Not sure how to respond to that! The whole point is that most of the people harassed and oppressed had no link to communists. It was a classic Salem style witch hunt.

It is gaining information, not punishing those individuals automatically for potentially being part of that party, akin to the WW2 Japanese interment camps. Now that would clearly be wrong. Same principles apply in both scenarios.

Though I know you do not find these convincing Ryan after making it clear the other day in chat that you are a Keynesian when it comes to economics.

CS, I refer you to my quote above. The whole thing was a witch hunt. (Aside - I don't think there is one single economic model that is perfect. But was Keynes intelligent and did he have some worthy contributions to his field? Yes.)

Edited by Ryan1985
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I agree, the Soviet Union was a disgrace. But so was America's McCarythism that Rand failed to condemn. I quoted in my post above the following from Wikipedia which I think is key:

Great, Rand failed to condemn something imaginary that you read on Wikipedia, so Objectivism is flawed. In the mean time, I presented evidence that the American Communist Party was a Soviet proxy.

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Great, Rand failed to condemn something imaginary that you read on Wikipedia, so Objectivism is flawed. In the mean time, I presented evidence that the American Communist Party was a Soviet proxy.

And I agree with that evidence that you posted. However it was people outside the Communist Party who were mostly persecuted. It was a disgrace, and not only did Rand fail to condemn it she stated that no rights violations had been committed.

Here is more reading material on how gays and other communist "fellow travellers" were persecuted:

http://www.associatedcontent.com/article/2491763/homosexuality_in_america_during_the.html

Again, an absolute and utter disgrace and stain on America's history which Rand implicitly supported.

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But so was America's McCarythism that Rand failed to condemn.

You might consider digging a little deeper.

In the late 1940's, another newly coined term was shot into our cultural arteries: "McCarthyism." Again, it was a derogatory term, suggesting some insidious evil, and without any clear definition. Its alleged meaning was: "Unjust accusations, persecutions, and character assassinations of innocent victims." Its real meaning was: "Anti-communism.'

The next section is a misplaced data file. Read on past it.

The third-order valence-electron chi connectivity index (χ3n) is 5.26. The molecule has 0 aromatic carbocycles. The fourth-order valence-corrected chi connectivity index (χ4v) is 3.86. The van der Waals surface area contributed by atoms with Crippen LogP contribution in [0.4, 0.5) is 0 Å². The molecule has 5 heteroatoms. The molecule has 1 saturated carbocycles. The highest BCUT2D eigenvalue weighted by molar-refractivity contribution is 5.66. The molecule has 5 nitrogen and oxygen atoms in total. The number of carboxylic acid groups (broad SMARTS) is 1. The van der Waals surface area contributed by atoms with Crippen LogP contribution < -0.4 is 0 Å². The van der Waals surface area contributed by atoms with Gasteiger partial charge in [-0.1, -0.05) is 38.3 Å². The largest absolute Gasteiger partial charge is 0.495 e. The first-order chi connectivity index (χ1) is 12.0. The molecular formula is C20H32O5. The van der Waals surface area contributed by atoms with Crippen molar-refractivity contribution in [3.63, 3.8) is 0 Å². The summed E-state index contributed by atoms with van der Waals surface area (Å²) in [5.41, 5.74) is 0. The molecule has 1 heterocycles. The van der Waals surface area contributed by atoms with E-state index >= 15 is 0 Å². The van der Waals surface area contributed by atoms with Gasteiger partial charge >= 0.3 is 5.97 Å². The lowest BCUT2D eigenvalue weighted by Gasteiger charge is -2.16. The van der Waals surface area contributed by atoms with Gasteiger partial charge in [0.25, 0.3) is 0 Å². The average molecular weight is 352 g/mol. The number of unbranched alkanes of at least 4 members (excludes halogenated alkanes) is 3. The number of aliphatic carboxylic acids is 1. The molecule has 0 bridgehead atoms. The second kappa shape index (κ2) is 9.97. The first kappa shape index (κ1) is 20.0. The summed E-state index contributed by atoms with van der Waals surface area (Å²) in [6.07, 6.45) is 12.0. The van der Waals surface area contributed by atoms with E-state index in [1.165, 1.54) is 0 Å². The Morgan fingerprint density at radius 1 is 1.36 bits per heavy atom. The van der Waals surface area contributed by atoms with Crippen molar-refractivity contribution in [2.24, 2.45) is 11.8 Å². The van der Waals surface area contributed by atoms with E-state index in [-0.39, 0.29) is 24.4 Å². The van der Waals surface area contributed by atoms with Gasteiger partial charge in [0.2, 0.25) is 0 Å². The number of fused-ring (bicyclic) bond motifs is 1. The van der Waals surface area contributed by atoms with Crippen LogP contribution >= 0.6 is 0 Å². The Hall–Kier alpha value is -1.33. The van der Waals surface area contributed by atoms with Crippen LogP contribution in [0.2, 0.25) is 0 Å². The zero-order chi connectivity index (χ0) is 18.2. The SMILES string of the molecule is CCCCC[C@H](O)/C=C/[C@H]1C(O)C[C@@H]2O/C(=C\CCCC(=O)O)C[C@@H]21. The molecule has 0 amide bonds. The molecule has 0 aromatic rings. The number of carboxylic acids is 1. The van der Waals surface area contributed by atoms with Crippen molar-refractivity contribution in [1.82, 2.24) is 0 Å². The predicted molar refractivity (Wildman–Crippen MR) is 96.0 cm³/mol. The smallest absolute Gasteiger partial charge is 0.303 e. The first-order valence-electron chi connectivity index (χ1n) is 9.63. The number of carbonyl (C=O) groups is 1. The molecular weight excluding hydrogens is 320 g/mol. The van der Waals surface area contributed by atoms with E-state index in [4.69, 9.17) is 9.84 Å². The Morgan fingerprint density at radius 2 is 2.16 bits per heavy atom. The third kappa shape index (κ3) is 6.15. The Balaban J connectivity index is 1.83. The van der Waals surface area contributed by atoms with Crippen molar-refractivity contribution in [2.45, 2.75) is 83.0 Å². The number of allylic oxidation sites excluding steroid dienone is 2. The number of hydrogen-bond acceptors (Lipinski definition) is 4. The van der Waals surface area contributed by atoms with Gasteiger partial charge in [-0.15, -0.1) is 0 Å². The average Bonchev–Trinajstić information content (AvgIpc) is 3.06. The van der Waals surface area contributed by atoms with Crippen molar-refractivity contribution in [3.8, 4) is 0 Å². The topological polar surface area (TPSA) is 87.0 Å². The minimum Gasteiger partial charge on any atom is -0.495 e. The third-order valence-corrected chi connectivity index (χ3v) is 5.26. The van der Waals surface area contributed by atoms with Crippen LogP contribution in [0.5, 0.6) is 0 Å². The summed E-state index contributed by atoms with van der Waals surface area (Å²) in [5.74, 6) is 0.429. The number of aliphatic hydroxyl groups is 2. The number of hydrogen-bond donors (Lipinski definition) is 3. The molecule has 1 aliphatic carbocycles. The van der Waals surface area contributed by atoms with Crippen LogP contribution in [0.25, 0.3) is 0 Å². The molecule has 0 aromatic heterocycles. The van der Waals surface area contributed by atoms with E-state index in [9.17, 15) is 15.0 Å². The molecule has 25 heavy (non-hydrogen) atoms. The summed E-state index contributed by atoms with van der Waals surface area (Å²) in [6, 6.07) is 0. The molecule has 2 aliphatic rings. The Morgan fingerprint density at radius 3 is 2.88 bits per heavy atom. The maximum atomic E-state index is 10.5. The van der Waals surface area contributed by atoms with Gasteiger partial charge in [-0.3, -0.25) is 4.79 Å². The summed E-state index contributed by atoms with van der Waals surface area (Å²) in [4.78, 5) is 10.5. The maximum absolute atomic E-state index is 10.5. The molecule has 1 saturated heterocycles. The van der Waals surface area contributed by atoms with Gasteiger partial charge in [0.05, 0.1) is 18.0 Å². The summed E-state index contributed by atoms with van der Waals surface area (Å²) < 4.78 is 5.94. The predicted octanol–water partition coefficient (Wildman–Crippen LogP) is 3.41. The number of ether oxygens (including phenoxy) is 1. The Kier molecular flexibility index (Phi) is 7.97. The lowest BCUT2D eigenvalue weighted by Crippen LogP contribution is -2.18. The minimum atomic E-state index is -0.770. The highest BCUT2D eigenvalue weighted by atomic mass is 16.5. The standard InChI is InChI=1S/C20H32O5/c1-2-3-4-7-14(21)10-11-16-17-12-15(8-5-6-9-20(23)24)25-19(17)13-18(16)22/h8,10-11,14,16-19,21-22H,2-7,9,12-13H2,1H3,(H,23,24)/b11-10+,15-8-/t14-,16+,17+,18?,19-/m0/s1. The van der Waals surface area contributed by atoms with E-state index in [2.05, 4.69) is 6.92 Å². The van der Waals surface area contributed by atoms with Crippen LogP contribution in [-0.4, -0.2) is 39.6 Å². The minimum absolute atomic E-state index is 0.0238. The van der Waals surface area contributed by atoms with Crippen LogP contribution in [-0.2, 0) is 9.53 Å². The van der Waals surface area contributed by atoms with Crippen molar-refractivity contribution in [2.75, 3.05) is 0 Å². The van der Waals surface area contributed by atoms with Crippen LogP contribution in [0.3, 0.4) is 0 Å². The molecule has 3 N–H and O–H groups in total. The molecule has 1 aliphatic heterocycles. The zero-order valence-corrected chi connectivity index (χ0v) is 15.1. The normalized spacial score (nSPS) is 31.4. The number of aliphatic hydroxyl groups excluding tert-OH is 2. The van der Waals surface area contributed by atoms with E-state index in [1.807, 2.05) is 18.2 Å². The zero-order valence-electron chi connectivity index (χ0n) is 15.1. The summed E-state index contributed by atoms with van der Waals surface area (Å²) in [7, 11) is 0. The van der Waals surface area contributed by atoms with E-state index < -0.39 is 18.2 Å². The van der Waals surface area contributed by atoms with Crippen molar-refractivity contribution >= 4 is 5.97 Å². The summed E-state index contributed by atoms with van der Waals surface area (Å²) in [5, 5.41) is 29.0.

Senator McCarthy was never proved guilty of those allegations, but the effect of that term was to intimidate and silence public discussions. Any uncompromising denunciation of communism or communists was—and still is—smeared as "McCarthyism." As a consequence, opposition to and exposes of communist penetration have all but vanished from our intellectual scene. (I must mention that I am not an admirer of Senator McCarthy, but not for the reasons implied in that smear.)

What kind of 'witch-hunt' are you on?

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You might consider digging a little deeper.

What kind of 'witch-hunt' are you on?

And who is the totalitarian apologist? Apparently, here's a guy who is okay with the economic theories of a man who said the following in the Nazi-propaganda-ministry-approved German edition of his treatise:

The theory of aggregate production, which is the point of the following book, nevertheless can be much easier adapted to the conditions of a totalitarian state than the theory of production and distribution of a given production put forth under conditions of free competition and a large degree of laissez-faire. This is one of the reasons that justifies the fact that I call my theory a general theory. (JM Keynes, “Vorwort Zur Deutschen Ausgabe”, 1936.)

But oh those Objectivists, oh that Ayn Rand, they don't want to allow the socialists the “freedom” and the “right” to take their political views from the “advocacy” stage to the “let's exterminate the population” stage, therefore they must be the totalitarians! Talk about context-dropping.

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I think the misconception is when does speech cross the line and become a conspiracy. I agree with the approach Ms. Rand advocated, where a statement that advocates for rights violations has been made would be grounds for an investigation but that more substantial evidence of a conspiracy to take actual action has to be found. As example a person who indicates that they are a devout believer in Islam automatically meets the advocacy of rights violation due to the undeniable requirement for Muslims to spread their religion by any means including violence and threats of violence. Now being a Muslim alone would not constitute grounds for punitive action, but if a particular Muslim made financial contributions, participated in militant training, gave support to active organizations involved in violent activities this is where a person has crossed the line.

I think to describe this as totalitarian is an example of context dropping.

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You presented no evidence that Rand supported sending homosexuals and other innocents to jail. Saying she "implicitly supported" it is just a cheap way of avoiding the need to prove your claim.

Not condemning an action is just as bad as doing the action. Just as taking no position on an issue is itself a position.

You might consider digging a little deeper.

What kind of 'witch-hunt' are you on?

Well from your CUI quote the key part is:

Senator McCarthy was never proved guilty of those allegations